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High-speed rail begins search for artifacts
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FRESNO. (AP) — Backhoes began digging up a parking lot in downtown Fresno on Monday in search of underground tunnels and artifacts from an 1880s-era Chinatown neighborhood that lies in the path of California's planned high-speed rail network.

An archaeological report prepared by the High-Speed Rail Authority indicates crews could find decades-old artifacts on several properties in the area. It also casts doubt on the existence of the tunnels, which it says are "questioned by scholars, cultural resource specialists, and the general public alike."

However, it does not totally rule them out.

Community groups say the tunnels that linked businesses, residences, gambling halls and houses of prostitution are critical pieces of history for the nearly dozen ethnic communities that helped found Fresno in the 1870s and 1880s. The Associated Press photographed the tunnels in 2007.

"It's our history, it's Fresno's history, it's valuable history," said Kathy Omachi, founder of the group Chinatown Revitalization Inc. "It's something you can actually put your hand on to say this is our history, and they're going to throw it away."

The rail authority's plan says it will work with the Fresno Historic Preservation Society to ensure any relevant artifacts are collected, transported and properly stored.

The once robust 17-block Chinatown is now just a few streets of rundown buildings. Archaeological reports indicate that by 1885, the area had grown to include homes, stores, a gambling hall and Chinese "shanties."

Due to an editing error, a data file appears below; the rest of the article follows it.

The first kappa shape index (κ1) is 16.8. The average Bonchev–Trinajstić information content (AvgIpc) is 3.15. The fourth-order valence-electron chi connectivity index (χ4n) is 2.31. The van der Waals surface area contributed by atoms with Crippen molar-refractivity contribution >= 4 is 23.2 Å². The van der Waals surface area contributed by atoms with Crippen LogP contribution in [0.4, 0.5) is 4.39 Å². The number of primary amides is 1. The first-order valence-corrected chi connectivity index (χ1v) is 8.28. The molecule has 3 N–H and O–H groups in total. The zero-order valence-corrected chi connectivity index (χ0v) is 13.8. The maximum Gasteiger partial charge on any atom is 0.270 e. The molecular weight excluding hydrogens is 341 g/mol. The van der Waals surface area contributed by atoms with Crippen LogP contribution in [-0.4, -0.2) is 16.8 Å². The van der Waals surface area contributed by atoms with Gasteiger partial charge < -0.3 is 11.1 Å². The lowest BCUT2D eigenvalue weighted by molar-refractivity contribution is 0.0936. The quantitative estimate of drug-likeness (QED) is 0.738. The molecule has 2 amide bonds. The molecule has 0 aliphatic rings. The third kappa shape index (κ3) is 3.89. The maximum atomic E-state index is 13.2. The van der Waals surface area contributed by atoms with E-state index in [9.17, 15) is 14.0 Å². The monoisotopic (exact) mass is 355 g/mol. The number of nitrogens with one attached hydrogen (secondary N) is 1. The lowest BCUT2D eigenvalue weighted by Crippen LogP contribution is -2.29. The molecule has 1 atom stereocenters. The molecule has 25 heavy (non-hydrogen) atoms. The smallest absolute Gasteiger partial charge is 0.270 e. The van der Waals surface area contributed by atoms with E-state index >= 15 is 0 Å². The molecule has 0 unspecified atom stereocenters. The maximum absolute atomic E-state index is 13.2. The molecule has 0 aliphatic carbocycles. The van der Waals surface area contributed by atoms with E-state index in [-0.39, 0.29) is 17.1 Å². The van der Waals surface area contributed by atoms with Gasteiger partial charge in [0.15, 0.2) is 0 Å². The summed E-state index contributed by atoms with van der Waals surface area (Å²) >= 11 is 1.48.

The area was home to Chinese, Japanese, Armenians, Mexican-Americans, Portuguese, Basque, Italians, African-Americans, Germans from Volga, Russians and Greeks.

The rail authority plans to buy or seize dozens of area properties through eminent domain to make way for the downtown Fresno high-speed rail station and to shift the current freight railroad tracks to accommodate the first 30-mile stretch of the high-speed rail line.

The rail authority's 2011-12 construction plan review said officials had identified no archaeological resources of concern, despite a 2007 excavation that the archaeological review said had found "an intact artifact deposit consisting of 19th century Chinese artifacts directly beneath" a layer of burned soil that could have "historic deposits with integrity and research potential."

Omachi's group is upset that it was not consulted about the archaeological report and that no public input was taken, even though members have been working with the rail authority on other issues for three years.

The draft report, dated Jan. 29, says there are three theories on how the tunnels were used: for illegal activity such as gambling, prostitution, bootlegging and smuggling; to connect businesses and store perishable food; or as an extension of limited living spaces.

"Some describe an extensive subterranean system of free standing tunnels in Fresno Chinatown and beyond the Southern Pacific Railroad tracks; others have concluded that the tunnels were a simple network of connected basements, which are now sealed off," the report says.

The rail authority signed a nearly $1 billion contract with a California-based consortium to design and build the first 30 miles of the project, but the excavation work is not included. It is expected to last at least a week.